Rep. Alexandria Ocasio-Cortez (D-NY) on Wednesday decried President Donald Trump’s appointment of Vice President Mike Pence to lead the administration’s effort to combat the potential spread of deadly Chinese coronavirus in the United States, claiming he is unqualified for the role.
“Mike Pence literally does not believe in science. It is utterly irresponsible to put him in charge of US coronavirus response as the world sits on the cusp of a pandemic,” the New York Democrat wrote on social media. “This decision could cost people their lives. Pence’s past decisions already have.”
As governor, Pence’s science denial contributed to one of the worst HIV outbreaks in Indiana’s history.
He is not a medical doctor. He is not a health expert. He is not qualified nor positioned in any way to protect our public health.
— Alexandria Ocasio-Cortez (@AOC) February 27, 2020
Ocasio-Cortez then shared an article in which Pence is accused of enabling an HIV outbreak in Indiana under his governorship, writing: “As governor, Pence’s science denial contributed to one of the worst HIV outbreaks in Indiana’s history.”
“As governor, Pence’s science denial contributed to one of the worst HIV outbreaks in Indiana’s history,” she added. “He is not a medical doctor. He is not a health expert. He is not qualified nor positioned in any way to protect our public health.”
President Trump announced hours before Ocasio-Cortez’s comments that Pence will lead the U.S.’s response to the virus. During the press briefing, the president said the illness’s spread is not inevitable and that citizens that have been diagnosed with it are doing “very well.”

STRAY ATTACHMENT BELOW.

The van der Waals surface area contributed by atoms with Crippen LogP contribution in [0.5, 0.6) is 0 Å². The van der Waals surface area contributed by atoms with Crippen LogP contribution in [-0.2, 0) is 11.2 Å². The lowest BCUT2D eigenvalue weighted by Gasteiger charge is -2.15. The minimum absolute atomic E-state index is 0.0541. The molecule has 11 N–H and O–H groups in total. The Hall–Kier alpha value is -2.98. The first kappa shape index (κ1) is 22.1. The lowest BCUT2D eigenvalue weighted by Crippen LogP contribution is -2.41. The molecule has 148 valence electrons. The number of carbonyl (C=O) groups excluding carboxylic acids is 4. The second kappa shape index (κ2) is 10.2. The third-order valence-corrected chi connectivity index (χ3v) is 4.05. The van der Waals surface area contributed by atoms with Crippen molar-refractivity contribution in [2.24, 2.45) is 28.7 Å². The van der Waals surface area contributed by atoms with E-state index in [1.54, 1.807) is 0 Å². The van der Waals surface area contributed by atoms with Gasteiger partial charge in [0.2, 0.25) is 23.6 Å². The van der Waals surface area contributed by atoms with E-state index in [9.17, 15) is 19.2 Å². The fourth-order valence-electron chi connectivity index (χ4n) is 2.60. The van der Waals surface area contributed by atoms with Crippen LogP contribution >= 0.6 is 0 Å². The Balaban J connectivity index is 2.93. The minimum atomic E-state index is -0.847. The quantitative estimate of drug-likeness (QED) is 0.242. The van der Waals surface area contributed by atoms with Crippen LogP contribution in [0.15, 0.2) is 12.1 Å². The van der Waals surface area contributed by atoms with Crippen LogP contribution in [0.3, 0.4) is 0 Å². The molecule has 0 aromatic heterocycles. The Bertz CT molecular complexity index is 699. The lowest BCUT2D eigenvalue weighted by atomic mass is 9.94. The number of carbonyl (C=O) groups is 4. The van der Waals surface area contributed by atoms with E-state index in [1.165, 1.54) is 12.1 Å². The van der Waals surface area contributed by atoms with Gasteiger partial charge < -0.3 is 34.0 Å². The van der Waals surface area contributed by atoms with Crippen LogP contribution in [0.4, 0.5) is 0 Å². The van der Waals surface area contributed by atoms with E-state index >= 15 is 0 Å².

“Of the 15 people… eight of them have returned to their homes, to stay at their homes until they’re fully recovered. One is in the hospital, five have fully recovered and one we think is in pretty good shape,” he said. “In almost all cases, they’re getting better.”
President Trump also confirmed the U.S. has ordered additional masks to fight the spread of the disease and warned businesses against price gauging on protective products. He then expressed optimism about a bipartisan congressional effort to secure funding to fight the illness after requesting $2.5 billion on Monday.
“We started out by looking at certain things, we’ve been working with the Hill very, very carefully, very strongly and I think that we have very good bipartisan spirt for money,” he stated. “We were asking for $2.5 billion and we think that is a lot. But the Democrats — and I guess Senator Schumer — want us to have more than that.”
To date, the U.S. has nearly 60 confirmed cases, which includes the 42 Americans repatriated from the Diamond Princess cruise ship in Japan earlier this month.
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